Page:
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    Tuesday, October 30, 2007

    It's a Bird, It's a Plane...It's a Proprietary Processor Architecture ! : If ARM's Microsoft, Who is Red Hat?

    How are third-party ARM-compatible processor cores like dodos? In both cases, there are none in existence and those that were alive were hunted down and killed (Here lies PicoTurbo...). Take a look around. There are no alternative vendors for your favorite processor core. That's because most of the proprietary cores are so well-protected that its almost impossible to meet the ISA spec and not violate a patent. This issue presents a problem. Processor cores are to ASICs what operating systems are to computers : a platform. Since those that control the platform make the rules and the money (just ask Bill), there's a pitched battle between the IP companies to dominate the market. While market shares of individual companies such as ARM and MIPS go up and down, proprietary processor cores as a whole dominate the ASIC landscape. At this point, you may ask yourself : What's the problem with that?

    • Freedom : Freedom to modify, share and improve processor cores and generally enrich mankind with your knowledge.
    • Safety : Safety in the knowledge that your chosen architecture is non-proprietary and, thus, is not controlled by any one entity. Further, its non-proprietary nature allows you to benefit from competition among vendors.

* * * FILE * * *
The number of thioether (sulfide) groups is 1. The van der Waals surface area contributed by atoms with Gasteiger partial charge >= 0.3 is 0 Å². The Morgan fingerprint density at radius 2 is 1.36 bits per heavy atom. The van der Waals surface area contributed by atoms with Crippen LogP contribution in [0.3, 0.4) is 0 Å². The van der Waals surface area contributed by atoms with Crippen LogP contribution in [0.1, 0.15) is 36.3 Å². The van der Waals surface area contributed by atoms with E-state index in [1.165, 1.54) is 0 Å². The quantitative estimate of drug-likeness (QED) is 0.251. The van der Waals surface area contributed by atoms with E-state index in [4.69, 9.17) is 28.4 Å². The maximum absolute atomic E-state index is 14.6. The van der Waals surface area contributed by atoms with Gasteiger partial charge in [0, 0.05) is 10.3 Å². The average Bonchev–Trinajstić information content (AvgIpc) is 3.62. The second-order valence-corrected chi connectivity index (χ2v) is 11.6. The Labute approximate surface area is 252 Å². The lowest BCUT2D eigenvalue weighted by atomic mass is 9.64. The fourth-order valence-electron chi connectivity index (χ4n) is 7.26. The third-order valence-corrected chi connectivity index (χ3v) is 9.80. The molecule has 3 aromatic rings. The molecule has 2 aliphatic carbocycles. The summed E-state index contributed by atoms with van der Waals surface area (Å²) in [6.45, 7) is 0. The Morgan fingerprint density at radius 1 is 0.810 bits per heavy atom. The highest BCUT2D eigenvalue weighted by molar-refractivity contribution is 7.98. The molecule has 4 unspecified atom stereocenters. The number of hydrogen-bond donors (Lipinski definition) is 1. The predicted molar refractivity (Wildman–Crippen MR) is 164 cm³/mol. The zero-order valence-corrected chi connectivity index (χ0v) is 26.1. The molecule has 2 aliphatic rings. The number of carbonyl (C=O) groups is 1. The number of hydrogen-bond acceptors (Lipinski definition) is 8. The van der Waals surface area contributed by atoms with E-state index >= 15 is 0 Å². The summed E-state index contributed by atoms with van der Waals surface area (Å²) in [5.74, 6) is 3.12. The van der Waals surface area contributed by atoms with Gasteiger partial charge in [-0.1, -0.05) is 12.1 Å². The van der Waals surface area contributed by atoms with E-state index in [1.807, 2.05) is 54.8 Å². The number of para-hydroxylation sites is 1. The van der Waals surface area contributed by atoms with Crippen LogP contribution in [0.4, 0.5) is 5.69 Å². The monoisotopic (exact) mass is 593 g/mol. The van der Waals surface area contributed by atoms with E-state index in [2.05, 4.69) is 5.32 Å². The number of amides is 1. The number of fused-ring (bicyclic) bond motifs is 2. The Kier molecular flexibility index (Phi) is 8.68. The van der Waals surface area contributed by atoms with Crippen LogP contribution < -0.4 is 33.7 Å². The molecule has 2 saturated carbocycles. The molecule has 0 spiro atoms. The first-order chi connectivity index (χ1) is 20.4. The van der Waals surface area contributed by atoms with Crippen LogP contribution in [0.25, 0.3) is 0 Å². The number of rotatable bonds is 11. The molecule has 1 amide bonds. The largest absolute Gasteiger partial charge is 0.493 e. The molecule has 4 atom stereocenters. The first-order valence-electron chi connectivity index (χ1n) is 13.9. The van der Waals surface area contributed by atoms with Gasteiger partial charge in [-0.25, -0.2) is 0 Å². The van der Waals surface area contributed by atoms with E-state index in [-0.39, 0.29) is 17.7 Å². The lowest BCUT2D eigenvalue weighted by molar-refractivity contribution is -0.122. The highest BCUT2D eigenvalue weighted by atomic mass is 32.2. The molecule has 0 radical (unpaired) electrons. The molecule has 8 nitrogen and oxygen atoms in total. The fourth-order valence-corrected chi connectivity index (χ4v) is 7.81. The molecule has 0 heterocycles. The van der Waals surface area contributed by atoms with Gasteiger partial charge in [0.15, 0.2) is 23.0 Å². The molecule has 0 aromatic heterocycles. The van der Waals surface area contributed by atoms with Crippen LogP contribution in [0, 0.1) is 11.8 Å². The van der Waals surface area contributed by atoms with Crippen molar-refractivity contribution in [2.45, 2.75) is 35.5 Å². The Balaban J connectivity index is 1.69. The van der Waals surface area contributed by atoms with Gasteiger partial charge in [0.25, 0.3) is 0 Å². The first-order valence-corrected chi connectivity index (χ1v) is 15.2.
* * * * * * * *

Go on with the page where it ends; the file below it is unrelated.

• Money : The business model for processor cores companies is pretty standard. The developers of the core get a percentage of sales revenue of devices built on top of their core. If you adopt a free (as in beer and freedom) architecture, you save those dollars for yourself.
    Significant obstacles have to be overcome before any open architecture can match up to the proprietary ones.
    • Ecosystem : A solid ecosystem is essential to the success of any platform. Proprietary processors enjoy unrivaled ecosystems that are not even close to being matched by open architectures such as Sparc.
    • Support : Processor core companies know their cores inside out. They spend their lives developing and advancing processors and the associated tool chains. It's hard to find that kind of laser-beam focus and support in the case of open architectures.
    • Marketing : This is an important issue. There are no evangelists with deep pockets broadcasting the stability and maturity of open architectures. Linux has RedHat, IBM and Sun to toot its horn. What of hardware?
    • Image : The image of open source software took some time to go from hacker's science experiments to rock-solid enterprise applications. The image of open source hardware is yet to undergo a similar transition.
    The shortcomings of the open architecture can be overcome with the backing of solid profit-driven companies that align their business with open source processor architectures. Like I said, what we really need is a Red Hat of processor cores...

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